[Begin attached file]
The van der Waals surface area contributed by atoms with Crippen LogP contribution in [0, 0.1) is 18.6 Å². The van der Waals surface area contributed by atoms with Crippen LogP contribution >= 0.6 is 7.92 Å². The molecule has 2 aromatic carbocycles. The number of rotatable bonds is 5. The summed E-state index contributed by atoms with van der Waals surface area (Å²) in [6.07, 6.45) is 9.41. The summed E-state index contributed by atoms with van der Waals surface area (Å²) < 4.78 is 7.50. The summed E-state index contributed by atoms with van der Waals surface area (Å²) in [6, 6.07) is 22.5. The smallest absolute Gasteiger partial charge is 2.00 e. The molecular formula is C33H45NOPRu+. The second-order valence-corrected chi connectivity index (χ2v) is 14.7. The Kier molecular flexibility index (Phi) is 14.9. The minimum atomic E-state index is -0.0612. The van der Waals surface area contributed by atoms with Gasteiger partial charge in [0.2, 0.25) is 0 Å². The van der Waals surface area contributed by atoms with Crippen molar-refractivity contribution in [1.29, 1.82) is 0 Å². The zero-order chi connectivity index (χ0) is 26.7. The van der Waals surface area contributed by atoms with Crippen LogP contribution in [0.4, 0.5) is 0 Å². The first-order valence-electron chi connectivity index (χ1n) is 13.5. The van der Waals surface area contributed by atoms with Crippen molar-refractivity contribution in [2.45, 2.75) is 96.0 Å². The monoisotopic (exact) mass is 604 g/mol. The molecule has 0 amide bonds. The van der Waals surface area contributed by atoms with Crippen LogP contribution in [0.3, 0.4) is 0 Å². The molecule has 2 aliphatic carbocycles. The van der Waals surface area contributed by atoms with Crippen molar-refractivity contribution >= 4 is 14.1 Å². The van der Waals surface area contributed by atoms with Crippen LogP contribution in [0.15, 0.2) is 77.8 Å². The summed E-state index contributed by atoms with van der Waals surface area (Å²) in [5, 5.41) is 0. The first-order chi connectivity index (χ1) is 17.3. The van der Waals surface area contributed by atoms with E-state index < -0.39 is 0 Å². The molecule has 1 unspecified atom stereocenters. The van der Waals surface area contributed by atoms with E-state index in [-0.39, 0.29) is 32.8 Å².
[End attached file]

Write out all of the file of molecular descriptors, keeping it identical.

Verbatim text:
The van der Waals surface area contributed by atoms with Crippen LogP contribution in [0, 0.1) is 18.6 Å². The van der Waals surface area contributed by atoms with Crippen LogP contribution >= 0.6 is 7.92 Å². The molecule has 2 aromatic carbocycles. The number of rotatable bonds is 5. The summed E-state index contributed by atoms with van der Waals surface area (Å²) in [6.07, 6.45) is 9.41. The summed E-state index contributed by atoms with van der Waals surface area (Å²) < 4.78 is 7.50. The summed E-state index contributed by atoms with van der Waals surface area (Å²) in [6, 6.07) is 22.5. The smallest absolute Gasteiger partial charge is 2.00 e. The molecular formula is C33H45NOPRu+. The second-order valence-corrected chi connectivity index (χ2v) is 14.7. The Kier molecular flexibility index (Phi) is 14.9. The minimum atomic E-state index is -0.0612. The van der Waals surface area contributed by atoms with Gasteiger partial charge in [0.2, 0.25) is 0 Å². The van der Waals surface area contributed by atoms with Crippen molar-refractivity contribution in [1.29, 1.82) is 0 Å². The zero-order chi connectivity index (χ0) is 26.7. The van der Waals surface area contributed by atoms with Crippen LogP contribution in [0.4, 0.5) is 0 Å². The first-order valence-electron chi connectivity index (χ1n) is 13.5. The van der Waals surface area contributed by atoms with Crippen molar-refractivity contribution in [2.45, 2.75) is 96.0 Å². The monoisotopic (exact) mass is 604 g/mol. The molecule has 0 amide bonds. The van der Waals surface area contributed by atoms with Crippen LogP contribution in [0.3, 0.4) is 0 Å². The molecule has 2 aliphatic carbocycles. The van der Waals surface area contributed by atoms with Crippen molar-refractivity contribution >= 4 is 14.1 Å². The van der Waals surface area contributed by atoms with Crippen LogP contribution in [0.15, 0.2) is 77.8 Å². The summed E-state index contributed by atoms with van der Waals surface area (Å²) in [5, 5.41) is 0. The first-order chi connectivity index (χ1) is 17.3. The van der Waals surface area contributed by atoms with E-state index < -0.39 is 0 Å². The molecule has 1 unspecified atom stereocenters. The van der Waals surface area contributed by atoms with E-state index in [-0.39, 0.29) is 32.8 Å².